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January 1984

Saralasin Acetate Test in Renal Transplant Hypertension: Report of 17 Cases and a Review of the Literature

Author Affiliations

From the McGuire Veterans Administration Medical Center and the Medical College of Virginia, Richmond. Dr Zawada is now with the University of South Dakota, Sioux Falls.

Arch Intern Med. 1984;144(1):65-68. doi:10.1001/archinte.1984.00350130071015

• The saralasin acetate test was performed in 17 hypertensive patients with renal transplants. These results were compared with 39 previously published reports of transplant patients who had been tested in the same manner. Eighty-two percent of our patients had a positive saralasin acetate test, suggesting renin-dependent hypertension. Baseline plasma renin activity (PRA) was significantly higher in patients with positive tests (6.96±1.75 v 2.88±0.53 ng/mL/hr). However, positive tests were obtained in several patients who had normoreninemia, and PRA levels did not correlate with the magnitude of vasodepressor BP response to saralasin. Transplant artery stenosis, acute rejection, and chronic rejection were the most common posttransplant complications associated with a positive test, but several patients had hypertension alone. While highly sensitive for renin-dependent hypertension posttransplantation, the test had poor specificity for identification of any one cause of posttransplant hypertension.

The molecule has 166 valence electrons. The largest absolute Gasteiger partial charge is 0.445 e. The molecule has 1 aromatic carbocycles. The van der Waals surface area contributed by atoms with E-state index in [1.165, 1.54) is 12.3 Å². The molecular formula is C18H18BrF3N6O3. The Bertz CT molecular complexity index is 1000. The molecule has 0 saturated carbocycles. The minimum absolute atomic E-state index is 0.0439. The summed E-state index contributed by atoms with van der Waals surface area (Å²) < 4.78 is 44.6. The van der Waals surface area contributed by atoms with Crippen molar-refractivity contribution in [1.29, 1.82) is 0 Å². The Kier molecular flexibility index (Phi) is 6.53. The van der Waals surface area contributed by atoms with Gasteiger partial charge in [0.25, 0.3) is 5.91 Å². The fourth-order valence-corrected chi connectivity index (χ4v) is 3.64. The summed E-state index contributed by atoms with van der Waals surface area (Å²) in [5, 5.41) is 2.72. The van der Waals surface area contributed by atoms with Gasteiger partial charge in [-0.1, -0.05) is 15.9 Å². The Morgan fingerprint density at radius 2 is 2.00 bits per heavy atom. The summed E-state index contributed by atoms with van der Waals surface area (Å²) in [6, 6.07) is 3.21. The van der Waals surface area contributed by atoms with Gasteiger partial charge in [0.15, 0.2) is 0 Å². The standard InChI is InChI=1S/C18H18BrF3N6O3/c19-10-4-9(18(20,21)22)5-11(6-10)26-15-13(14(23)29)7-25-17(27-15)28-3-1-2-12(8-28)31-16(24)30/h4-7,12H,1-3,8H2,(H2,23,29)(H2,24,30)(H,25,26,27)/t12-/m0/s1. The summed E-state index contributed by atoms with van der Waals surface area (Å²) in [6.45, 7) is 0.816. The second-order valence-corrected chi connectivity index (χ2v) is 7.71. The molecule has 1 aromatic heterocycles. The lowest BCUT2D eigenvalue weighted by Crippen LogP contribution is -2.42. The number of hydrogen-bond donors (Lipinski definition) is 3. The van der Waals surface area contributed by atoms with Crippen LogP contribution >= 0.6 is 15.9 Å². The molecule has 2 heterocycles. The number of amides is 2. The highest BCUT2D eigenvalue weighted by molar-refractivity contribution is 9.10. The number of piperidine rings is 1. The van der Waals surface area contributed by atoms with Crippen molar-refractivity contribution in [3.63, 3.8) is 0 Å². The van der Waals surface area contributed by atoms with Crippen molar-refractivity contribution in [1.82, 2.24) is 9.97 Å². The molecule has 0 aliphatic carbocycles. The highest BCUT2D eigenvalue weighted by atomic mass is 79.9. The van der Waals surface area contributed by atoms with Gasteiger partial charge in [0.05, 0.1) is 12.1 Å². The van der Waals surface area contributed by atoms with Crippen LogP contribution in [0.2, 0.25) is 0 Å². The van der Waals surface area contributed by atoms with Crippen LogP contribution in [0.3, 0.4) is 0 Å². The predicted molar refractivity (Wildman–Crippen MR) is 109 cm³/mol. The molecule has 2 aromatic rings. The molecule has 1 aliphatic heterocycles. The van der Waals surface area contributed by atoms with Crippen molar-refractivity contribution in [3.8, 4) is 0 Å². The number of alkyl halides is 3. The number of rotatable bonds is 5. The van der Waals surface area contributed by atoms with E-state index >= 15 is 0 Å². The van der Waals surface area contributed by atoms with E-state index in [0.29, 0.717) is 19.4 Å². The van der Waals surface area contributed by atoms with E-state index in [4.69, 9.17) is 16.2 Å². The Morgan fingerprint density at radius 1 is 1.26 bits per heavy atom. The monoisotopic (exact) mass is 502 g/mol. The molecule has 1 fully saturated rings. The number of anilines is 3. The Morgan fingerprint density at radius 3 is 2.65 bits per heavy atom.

(Arch Intern Med 1984;144:65-68)

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